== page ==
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How To Check (make sure they're torqued to specification) Head Studs On A Kohler K301?


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#1 Gabriel OFFLINE  

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Posted December 17, 2014 - 10:31 PM

Just curious. I have thought about checking to make sure they are tight before I put the head back on. Thanks.

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Edited by Gabriel, December 17, 2014 - 10:34 PM.

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#2 superaben OFFLINE  

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Posted December 17, 2014 - 10:56 PM

I have never really fretted about torquing the head studs beyond getting them good and tight with a good stud remover.  You'll have the nut pulling down on it tightening it up, anyway, and that's where the torque should be.

 

I always tell guys installing Kohler head bolts and studs to follow the book carefully.  They say to use new bolts (or studs, too) and then to oil them before installation.  That's my best recipe to prevent head gasket failure on a fresh engine.

 

Ben W.


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#3 diesel nut OFFLINE  

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Posted December 17, 2014 - 11:43 PM

:iagree:  I do the same at work when I put heads back on the Kohlers. Clean the studs up good and make sure they're at least snug and put oil on the threads as I'm putting them back in.  I also wire brush the bolts and run a tap in the holes and a die over the threads of the studs.                Stewart


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#4 JDBrian OFFLINE  

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Posted December 18, 2014 - 07:05 AM

One thing to watch out for is the height of the threads on the stud or the depth for a head bolt. I always run a flat ended tap through the holes first. Then I screw in the bolt or stud and measure to make sure it's going in far enough, without resistance, so that the head will seat properly. This is probably more critical on a bolt but it could also happen that a stud would hang up in the hole. If a bolt hangs up in the block before the head/gasket is seated the torque reading will not be right and you could end up with a leaking gasket. Careful preparation is time well spent when doing this routine job.


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#5 Gabriel OFFLINE  

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Posted December 18, 2014 - 10:28 PM

Thanks guys. So do you think I should replace the bolts and studs or just reuse the ones that I have? If I should replace the studs, how do I get them out?

Edited by Gabriel, December 18, 2014 - 10:32 PM.


#6 Bmerf ONLINE  

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Posted December 18, 2014 - 10:37 PM

Thanks guys. So do you think I should replace the bolts and studs or just reuse the ones that I have? If I should replace the studs, how do I get them out?

Take 2 of the nuts and thread them on the stud. "Jam" them tight together with 2 wrenches. You should now be able to turn them out using the bottom nut. In all honesty, If they are tight and have not been removed, I would not go though the effort of removing only to clean them up and reinstall. Just my $.02.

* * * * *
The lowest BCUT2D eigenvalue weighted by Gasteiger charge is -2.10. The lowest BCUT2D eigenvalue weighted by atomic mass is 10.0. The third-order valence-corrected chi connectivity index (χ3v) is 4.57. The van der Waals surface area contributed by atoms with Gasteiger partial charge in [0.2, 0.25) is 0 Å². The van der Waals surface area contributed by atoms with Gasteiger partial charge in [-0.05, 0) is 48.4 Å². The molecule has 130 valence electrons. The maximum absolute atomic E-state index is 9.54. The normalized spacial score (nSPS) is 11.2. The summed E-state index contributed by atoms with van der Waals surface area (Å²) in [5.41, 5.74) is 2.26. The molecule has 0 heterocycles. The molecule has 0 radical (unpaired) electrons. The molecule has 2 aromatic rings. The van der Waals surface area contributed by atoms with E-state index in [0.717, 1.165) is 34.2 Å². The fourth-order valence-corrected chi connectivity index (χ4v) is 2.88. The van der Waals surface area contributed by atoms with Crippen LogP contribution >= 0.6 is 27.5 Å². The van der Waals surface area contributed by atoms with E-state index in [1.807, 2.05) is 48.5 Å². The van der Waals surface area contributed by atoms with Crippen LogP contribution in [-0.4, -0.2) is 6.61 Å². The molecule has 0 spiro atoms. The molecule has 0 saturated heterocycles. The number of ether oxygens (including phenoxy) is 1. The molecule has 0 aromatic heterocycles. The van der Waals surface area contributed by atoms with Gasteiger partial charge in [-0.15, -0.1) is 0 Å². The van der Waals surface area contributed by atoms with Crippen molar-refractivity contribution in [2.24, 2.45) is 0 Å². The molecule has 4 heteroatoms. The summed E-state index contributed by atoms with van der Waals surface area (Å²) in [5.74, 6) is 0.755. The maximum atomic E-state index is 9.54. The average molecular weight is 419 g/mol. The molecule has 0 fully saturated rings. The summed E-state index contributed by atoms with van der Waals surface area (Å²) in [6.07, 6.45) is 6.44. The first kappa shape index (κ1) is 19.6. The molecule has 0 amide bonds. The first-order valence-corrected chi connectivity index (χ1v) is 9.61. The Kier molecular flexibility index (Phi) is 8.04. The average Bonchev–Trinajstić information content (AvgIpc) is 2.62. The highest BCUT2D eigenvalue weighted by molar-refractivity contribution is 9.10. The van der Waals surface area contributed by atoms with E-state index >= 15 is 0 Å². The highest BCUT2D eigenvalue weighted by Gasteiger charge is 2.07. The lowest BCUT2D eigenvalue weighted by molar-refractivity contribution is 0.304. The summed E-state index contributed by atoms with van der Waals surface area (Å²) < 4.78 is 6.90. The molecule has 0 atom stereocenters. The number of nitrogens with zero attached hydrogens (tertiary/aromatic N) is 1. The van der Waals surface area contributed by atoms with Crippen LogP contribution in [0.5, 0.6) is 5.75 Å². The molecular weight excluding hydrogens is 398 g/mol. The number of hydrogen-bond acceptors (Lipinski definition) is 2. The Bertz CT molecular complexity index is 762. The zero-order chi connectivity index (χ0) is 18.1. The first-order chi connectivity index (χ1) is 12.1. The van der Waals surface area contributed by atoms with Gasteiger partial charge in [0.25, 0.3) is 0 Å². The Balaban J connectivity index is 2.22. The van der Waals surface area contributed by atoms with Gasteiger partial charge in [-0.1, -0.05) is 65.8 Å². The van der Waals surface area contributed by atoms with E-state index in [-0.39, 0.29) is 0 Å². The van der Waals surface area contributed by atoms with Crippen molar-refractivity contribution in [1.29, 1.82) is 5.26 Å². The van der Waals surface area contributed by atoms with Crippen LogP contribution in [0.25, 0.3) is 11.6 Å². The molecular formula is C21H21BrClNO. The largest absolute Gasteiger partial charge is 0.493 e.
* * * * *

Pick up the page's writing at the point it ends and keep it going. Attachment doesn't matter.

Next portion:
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#7 Bmerf ONLINE  

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Posted December 18, 2014 - 10:46 PM

Gabriel, 

If you do decide to remove them, be very careful. They have been in that block for a long time. It would be a bad day to break one off. Another reason I lean to leaving well enough alone.


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#8 Sawdust OFFLINE  

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Posted December 18, 2014 - 11:06 PM

Gabriel first I would bring the piston up with both valves closed. Stretch a piece of plastic over top of the cylinder area & pull it down so each stud pops through the plastic. This way your covering the piston & valve area. If you don't have a die cutter just wire brush the studs to clean them up. Like mentioned put a coat of oil & your good to go. Like Bmerf mentioned it would be a bad day if one broke.
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#9 skyrydr2 OFFLINE  

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Posted December 19, 2014 - 06:06 AM

You want to " chase" the threads not re cut them! Too many times have I seen studs ruined from running a threadccutting die over them. Not good, especially on rolled threads, you just cut sharp edges into the once nicely radiused threads. This weakens them and creates stress risers. Not so bad at the block, but at the end of the studs.. Not good. Tapping out the holes in the block is fine to do, just buy a good quality tap for this , Hanson are junk, Emugee , Guhring, GTD,or OSG, these guys make good taps and dies.
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#10 Gabriel OFFLINE  

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Posted January 05, 2015 - 09:55 PM

I was able to remove the studs! I wasn't going to, but I noticed that they appeared to have marks on the unthreaded part like if someone had used vise grips to tighten them. I decided to try and see if they would come out (I thought maybe someone else might have had them out or had added them to this engine so it would work for this tractor). I tightened two nuts together (on the stud) and tried to remove one. It came out just fine, so I went on two the next one and ended up being able to remove all of them. They weren't loose, but they didn't take an extreme amount of pressure to loosen them (I used a regular 9/16" wrench).


Edited by Gabriel, January 05, 2015 - 09:56 PM.

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